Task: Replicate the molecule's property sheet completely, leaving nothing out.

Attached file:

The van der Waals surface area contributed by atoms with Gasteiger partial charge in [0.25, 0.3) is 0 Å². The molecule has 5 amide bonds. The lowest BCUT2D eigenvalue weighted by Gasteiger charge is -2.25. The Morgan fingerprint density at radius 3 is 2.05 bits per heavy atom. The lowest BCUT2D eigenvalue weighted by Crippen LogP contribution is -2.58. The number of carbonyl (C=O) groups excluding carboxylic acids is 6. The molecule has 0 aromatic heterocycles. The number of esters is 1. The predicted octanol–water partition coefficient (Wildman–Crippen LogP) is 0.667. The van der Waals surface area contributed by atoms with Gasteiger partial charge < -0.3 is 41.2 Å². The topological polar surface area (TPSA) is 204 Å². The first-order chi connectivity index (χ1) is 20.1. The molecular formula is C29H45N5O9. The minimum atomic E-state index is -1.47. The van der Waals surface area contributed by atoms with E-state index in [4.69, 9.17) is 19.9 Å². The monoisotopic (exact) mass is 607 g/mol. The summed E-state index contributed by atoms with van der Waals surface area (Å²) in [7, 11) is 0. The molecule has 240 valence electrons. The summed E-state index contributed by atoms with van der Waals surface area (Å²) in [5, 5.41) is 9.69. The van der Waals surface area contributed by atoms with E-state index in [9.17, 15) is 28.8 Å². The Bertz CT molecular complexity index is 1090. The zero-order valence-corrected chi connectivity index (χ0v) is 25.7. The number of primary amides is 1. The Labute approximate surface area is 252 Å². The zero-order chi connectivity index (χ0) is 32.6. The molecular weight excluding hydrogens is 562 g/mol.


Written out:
The van der Waals surface area contributed by atoms with Gasteiger partial charge in [0.25, 0.3) is 0 Å². The molecule has 5 amide bonds. The lowest BCUT2D eigenvalue weighted by Gasteiger charge is -2.25. The Morgan fingerprint density at radius 3 is 2.05 bits per heavy atom. The lowest BCUT2D eigenvalue weighted by Crippen LogP contribution is -2.58. The number of carbonyl (C=O) groups excluding carboxylic acids is 6. The molecule has 0 aromatic heterocycles. The number of esters is 1. The predicted octanol–water partition coefficient (Wildman–Crippen LogP) is 0.667. The van der Waals surface area contributed by atoms with Gasteiger partial charge < -0.3 is 41.2 Å². The topological polar surface area (TPSA) is 204 Å². The first-order chi connectivity index (χ1) is 20.1. The molecular formula is C29H45N5O9. The minimum atomic E-state index is -1.47. The van der Waals surface area contributed by atoms with E-state index in [4.69, 9.17) is 19.9 Å². The monoisotopic (exact) mass is 607 g/mol. The summed E-state index contributed by atoms with van der Waals surface area (Å²) in [7, 11) is 0. The molecule has 240 valence electrons. The summed E-state index contributed by atoms with van der Waals surface area (Å²) in [5, 5.41) is 9.69. The van der Waals surface area contributed by atoms with E-state index in [9.17, 15) is 28.8 Å². The Bertz CT molecular complexity index is 1090. The zero-order valence-corrected chi connectivity index (χ0v) is 25.7. The number of primary amides is 1. The Labute approximate surface area is 252 Å². The zero-order chi connectivity index (χ0) is 32.6. The molecular weight excluding hydrogens is 562 g/mol.